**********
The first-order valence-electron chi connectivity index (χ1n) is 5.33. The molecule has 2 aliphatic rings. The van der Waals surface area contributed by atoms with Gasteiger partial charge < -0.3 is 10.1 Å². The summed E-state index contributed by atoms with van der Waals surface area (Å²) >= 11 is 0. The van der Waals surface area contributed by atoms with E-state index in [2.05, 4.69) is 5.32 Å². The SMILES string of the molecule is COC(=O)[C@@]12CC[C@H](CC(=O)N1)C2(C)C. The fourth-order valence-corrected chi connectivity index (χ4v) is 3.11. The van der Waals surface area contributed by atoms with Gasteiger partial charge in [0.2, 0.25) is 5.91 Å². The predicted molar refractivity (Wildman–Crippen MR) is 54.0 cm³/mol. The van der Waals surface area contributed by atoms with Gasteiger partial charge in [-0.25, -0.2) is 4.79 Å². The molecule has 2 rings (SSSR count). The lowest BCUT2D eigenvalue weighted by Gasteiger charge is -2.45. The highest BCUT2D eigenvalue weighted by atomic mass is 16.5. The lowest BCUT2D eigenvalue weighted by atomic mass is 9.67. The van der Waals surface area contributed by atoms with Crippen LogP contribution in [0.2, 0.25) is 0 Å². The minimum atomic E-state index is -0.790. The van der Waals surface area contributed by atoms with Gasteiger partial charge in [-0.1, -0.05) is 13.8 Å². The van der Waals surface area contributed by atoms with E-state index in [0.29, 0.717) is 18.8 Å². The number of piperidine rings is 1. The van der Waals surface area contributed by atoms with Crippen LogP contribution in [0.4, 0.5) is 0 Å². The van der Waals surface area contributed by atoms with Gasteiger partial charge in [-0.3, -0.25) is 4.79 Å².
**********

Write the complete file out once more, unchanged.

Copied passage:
The first-order valence-electron chi connectivity index (χ1n) is 5.33. The molecule has 2 aliphatic rings. The van der Waals surface area contributed by atoms with Gasteiger partial charge < -0.3 is 10.1 Å². The summed E-state index contributed by atoms with van der Waals surface area (Å²) >= 11 is 0. The van der Waals surface area contributed by atoms with E-state index in [2.05, 4.69) is 5.32 Å². The SMILES string of the molecule is COC(=O)[C@@]12CC[C@H](CC(=O)N1)C2(C)C. The fourth-order valence-corrected chi connectivity index (χ4v) is 3.11. The van der Waals surface area contributed by atoms with Gasteiger partial charge in [0.2, 0.25) is 5.91 Å². The predicted molar refractivity (Wildman–Crippen MR) is 54.0 cm³/mol. The van der Waals surface area contributed by atoms with Gasteiger partial charge in [-0.25, -0.2) is 4.79 Å². The molecule has 2 rings (SSSR count). The lowest BCUT2D eigenvalue weighted by Gasteiger charge is -2.45. The highest BCUT2D eigenvalue weighted by atomic mass is 16.5. The lowest BCUT2D eigenvalue weighted by atomic mass is 9.67. The van der Waals surface area contributed by atoms with Crippen LogP contribution in [0.2, 0.25) is 0 Å². The minimum atomic E-state index is -0.790. The van der Waals surface area contributed by atoms with Gasteiger partial charge in [-0.1, -0.05) is 13.8 Å². The van der Waals surface area contributed by atoms with E-state index in [0.29, 0.717) is 18.8 Å². The number of piperidine rings is 1. The van der Waals surface area contributed by atoms with Crippen LogP contribution in [0.4, 0.5) is 0 Å². The van der Waals surface area contributed by atoms with Gasteiger partial charge in [-0.3, -0.25) is 4.79 Å².